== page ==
Analyst report concludes Tysabri/Avonex combo might have lead to deaths
The investors' note, written by NCB analyst Orla Hartford, said an interaction of Tysabri and Avonex "essentially leads to almost double the intended Tysabri concentration after only 20 weeks. . . Patients on Tysabri alone did not accumulate the drug."
Hartford based her findings on analyzed data submitted to the FDA during the approval process.
A spokeswoman for Elan told Bloomberg News the company is "continuing with the review (of Tysabri) and will comment when it has been completed."
Biogen Idec and Elan told MM&M earlier this year that they expect to issue a decision on Tysabri in the second half of 2005.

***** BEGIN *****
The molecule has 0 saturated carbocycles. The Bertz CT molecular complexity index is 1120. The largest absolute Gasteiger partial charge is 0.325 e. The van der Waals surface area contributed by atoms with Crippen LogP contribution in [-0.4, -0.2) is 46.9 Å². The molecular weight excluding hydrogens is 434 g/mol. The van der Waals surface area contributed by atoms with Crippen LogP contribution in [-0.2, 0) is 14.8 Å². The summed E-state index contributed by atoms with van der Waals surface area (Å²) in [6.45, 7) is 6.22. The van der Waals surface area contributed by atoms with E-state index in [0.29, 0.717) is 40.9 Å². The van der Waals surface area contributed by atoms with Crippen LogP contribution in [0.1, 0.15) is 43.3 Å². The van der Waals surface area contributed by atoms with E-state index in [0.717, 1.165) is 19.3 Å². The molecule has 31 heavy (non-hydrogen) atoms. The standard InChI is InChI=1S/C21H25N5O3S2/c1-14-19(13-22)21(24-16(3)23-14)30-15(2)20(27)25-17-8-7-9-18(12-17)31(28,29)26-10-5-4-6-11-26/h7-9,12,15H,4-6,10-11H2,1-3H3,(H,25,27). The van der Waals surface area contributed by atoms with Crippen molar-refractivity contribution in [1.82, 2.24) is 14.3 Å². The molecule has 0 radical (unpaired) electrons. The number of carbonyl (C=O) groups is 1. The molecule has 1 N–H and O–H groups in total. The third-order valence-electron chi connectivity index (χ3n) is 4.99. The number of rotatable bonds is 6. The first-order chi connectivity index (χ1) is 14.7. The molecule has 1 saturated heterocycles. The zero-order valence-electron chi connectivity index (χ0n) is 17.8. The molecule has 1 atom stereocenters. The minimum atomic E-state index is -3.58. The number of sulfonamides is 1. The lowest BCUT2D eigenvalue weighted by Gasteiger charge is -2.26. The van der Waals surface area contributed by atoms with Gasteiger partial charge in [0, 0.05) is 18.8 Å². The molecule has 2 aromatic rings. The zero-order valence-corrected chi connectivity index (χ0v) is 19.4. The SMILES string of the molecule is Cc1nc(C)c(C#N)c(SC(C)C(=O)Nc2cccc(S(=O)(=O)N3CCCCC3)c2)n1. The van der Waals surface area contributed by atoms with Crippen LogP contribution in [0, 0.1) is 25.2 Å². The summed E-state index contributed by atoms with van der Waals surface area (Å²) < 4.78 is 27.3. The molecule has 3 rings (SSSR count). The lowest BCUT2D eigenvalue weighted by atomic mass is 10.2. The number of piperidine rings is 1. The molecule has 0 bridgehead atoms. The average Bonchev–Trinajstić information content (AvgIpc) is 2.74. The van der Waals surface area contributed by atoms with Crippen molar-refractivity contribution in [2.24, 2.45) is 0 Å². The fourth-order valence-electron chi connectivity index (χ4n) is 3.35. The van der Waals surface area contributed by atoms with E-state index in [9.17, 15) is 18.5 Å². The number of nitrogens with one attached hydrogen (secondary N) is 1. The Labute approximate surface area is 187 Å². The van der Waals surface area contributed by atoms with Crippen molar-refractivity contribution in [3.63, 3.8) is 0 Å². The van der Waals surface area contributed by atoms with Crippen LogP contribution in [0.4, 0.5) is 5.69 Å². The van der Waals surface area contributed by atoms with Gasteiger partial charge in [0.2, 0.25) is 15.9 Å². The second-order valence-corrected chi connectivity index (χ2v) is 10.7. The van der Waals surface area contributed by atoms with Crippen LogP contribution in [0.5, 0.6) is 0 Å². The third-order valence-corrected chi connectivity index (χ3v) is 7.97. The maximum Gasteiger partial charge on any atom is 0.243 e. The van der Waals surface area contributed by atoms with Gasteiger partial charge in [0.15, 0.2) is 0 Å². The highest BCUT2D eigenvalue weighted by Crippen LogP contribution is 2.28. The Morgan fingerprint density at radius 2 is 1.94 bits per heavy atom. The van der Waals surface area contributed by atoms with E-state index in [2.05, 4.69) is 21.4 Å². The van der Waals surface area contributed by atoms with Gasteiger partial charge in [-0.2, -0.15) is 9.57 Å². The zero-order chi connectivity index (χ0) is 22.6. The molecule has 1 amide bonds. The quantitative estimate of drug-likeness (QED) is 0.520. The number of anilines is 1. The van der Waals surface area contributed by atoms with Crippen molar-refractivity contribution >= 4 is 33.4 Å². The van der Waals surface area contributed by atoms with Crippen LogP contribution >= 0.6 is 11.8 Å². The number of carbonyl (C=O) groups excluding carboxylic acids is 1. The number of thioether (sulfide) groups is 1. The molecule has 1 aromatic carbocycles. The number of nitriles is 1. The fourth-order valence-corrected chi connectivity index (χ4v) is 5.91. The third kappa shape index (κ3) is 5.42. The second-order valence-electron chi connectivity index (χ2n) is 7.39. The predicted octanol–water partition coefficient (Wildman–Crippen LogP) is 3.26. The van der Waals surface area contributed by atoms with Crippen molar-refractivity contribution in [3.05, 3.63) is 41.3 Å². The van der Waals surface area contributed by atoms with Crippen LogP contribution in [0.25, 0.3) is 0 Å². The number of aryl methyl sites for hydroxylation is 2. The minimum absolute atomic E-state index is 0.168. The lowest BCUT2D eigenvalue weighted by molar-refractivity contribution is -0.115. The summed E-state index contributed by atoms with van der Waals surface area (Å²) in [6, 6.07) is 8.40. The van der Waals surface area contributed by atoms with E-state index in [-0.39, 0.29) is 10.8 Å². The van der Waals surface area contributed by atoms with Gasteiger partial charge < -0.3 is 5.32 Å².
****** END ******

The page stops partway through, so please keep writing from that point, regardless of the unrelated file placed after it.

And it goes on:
Tysabri was removed from the market in March after being linked to progressive multifocal leukoencephalopathy, a rare neurological disease most often found in patients with compromised immune systems. Hartford said in the Bloomberg News report that the Tysabri accumulation may have led to a suppressed local immune system partially because the body is less able to process it, which leads to an overdosing.